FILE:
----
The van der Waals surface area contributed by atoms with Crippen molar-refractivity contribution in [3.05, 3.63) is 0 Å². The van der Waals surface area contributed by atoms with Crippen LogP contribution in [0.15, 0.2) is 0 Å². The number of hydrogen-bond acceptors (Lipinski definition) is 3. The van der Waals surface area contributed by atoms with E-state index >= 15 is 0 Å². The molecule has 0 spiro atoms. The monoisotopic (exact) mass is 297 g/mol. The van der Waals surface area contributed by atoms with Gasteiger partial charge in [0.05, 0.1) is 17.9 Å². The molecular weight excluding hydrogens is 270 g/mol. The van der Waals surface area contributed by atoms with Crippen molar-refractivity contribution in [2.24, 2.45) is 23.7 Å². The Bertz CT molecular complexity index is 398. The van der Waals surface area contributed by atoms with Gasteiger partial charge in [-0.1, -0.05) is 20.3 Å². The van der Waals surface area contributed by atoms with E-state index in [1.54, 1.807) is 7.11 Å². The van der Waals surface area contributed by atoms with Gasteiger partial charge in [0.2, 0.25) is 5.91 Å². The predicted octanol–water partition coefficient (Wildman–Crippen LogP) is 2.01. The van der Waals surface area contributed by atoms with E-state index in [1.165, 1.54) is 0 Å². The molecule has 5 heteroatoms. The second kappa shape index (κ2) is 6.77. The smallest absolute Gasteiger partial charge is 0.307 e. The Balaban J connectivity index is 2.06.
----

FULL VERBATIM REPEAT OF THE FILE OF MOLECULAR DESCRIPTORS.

The van der Waals surface area contributed by atoms with Crippen molar-refractivity contribution in [3.05, 3.63) is 0 Å². The van der Waals surface area contributed by atoms with Crippen LogP contribution in [0.15, 0.2) is 0 Å². The number of hydrogen-bond acceptors (Lipinski definition) is 3. The van der Waals surface area contributed by atoms with E-state index >= 15 is 0 Å². The molecule has 0 spiro atoms. The monoisotopic (exact) mass is 297 g/mol. The van der Waals surface area contributed by atoms with Gasteiger partial charge in [0.05, 0.1) is 17.9 Å². The molecular weight excluding hydrogens is 270 g/mol. The van der Waals surface area contributed by atoms with Crippen molar-refractivity contribution in [2.24, 2.45) is 23.7 Å². The Bertz CT molecular complexity index is 398. The van der Waals surface area contributed by atoms with Gasteiger partial charge in [-0.1, -0.05) is 20.3 Å². The van der Waals surface area contributed by atoms with E-state index in [1.54, 1.807) is 7.11 Å². The van der Waals surface area contributed by atoms with Gasteiger partial charge in [0.2, 0.25) is 5.91 Å². The predicted octanol–water partition coefficient (Wildman–Crippen LogP) is 2.01. The van der Waals surface area contributed by atoms with E-state index in [1.165, 1.54) is 0 Å². The molecule has 5 heteroatoms. The second kappa shape index (κ2) is 6.77. The smallest absolute Gasteiger partial charge is 0.307 e. The Balaban J connectivity index is 2.06.